Current debates over a host of issues, particularly those relating to homosexuality, have left the 70-million-member Anglican Communion straining to understand what it means to be a communion-- and even wondering whether life as a communion is possible.
In this timely book two priest-scholars, Ephraim Radner and Philip Turner, examine the future of the concept of "communion" as a viable church structure, tracing its historical development as a self-conscious Anglican third way between Protestant congregationalism and Catholic centralism. In examining this essential issue, Radner and Turner relate the specific challenges of the U.S. Episcopal Church to the unity of the worldwide communion, touching on such divisive subjects as the place of Scripture, liberal theology, and episcopal authority. Their discussion is at once measured and impassioned, erudite and practical.
Compelling reading for Episcopalians and those in other traditions who are searching for a truly Christian approach to these thorny topics, The Fate of Communion is a forthright, direct examination of a church in turmoil.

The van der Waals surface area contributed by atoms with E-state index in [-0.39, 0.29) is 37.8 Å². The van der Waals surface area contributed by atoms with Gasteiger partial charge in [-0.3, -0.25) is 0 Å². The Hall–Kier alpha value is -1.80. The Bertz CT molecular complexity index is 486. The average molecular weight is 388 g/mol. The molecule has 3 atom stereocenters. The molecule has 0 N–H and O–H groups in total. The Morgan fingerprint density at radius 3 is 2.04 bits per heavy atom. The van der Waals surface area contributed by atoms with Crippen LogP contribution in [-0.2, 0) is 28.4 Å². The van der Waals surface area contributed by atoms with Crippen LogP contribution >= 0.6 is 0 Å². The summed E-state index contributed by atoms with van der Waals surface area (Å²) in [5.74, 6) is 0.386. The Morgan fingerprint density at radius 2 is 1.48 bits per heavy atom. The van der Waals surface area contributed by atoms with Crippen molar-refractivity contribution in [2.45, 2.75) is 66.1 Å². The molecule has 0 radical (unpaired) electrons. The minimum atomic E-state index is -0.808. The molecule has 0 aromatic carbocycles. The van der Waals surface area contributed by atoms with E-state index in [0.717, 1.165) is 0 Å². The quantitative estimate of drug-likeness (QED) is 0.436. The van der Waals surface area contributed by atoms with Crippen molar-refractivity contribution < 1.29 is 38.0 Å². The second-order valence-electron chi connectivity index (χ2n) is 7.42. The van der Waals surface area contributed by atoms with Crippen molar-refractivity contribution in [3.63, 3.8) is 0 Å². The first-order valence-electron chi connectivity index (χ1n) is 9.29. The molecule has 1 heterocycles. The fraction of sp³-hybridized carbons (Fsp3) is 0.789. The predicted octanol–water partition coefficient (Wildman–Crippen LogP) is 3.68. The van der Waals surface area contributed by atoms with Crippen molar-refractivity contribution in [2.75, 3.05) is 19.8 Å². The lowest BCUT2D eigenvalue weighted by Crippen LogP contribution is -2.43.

Even if you have no interest in the Episcopal Church of America or Anglicanism; even if you have no interest in Christianity; even if you have no interest in the disputes surrounding homosexuality in our culture at large; you should benefit from this book...Radner and Turner have written an extremely intelligent love letter to the church.
This book is both powerful and illuminating, both passionate and scholarly. No better study exists of the pros and cons regarding whether the worldwide Anglican Communion will hold together in the present crisis. Unlike many collaborative works, The Fate of Communion is lucid and readable. As a non-Anglican, I can testify to its importance for all those concerned about the future of communion not only in a global church, as the subtitle carefully states, but also in the church universal.
A timely, sober, and intelligent account of Anglicanisms travails, equally matched by a bold call to holiness of life in communion and in conciliar forbearance in Christ. In the end this is a hopeful book about Gods vocation for Anglican Christianity, that is, for a communion which finds its calling in obedience, mutual submission, and missionary service. In its trenchant analysis of American culture, The Fate of Communion is much more than a book for Anglicans alone.
University of St. Andrews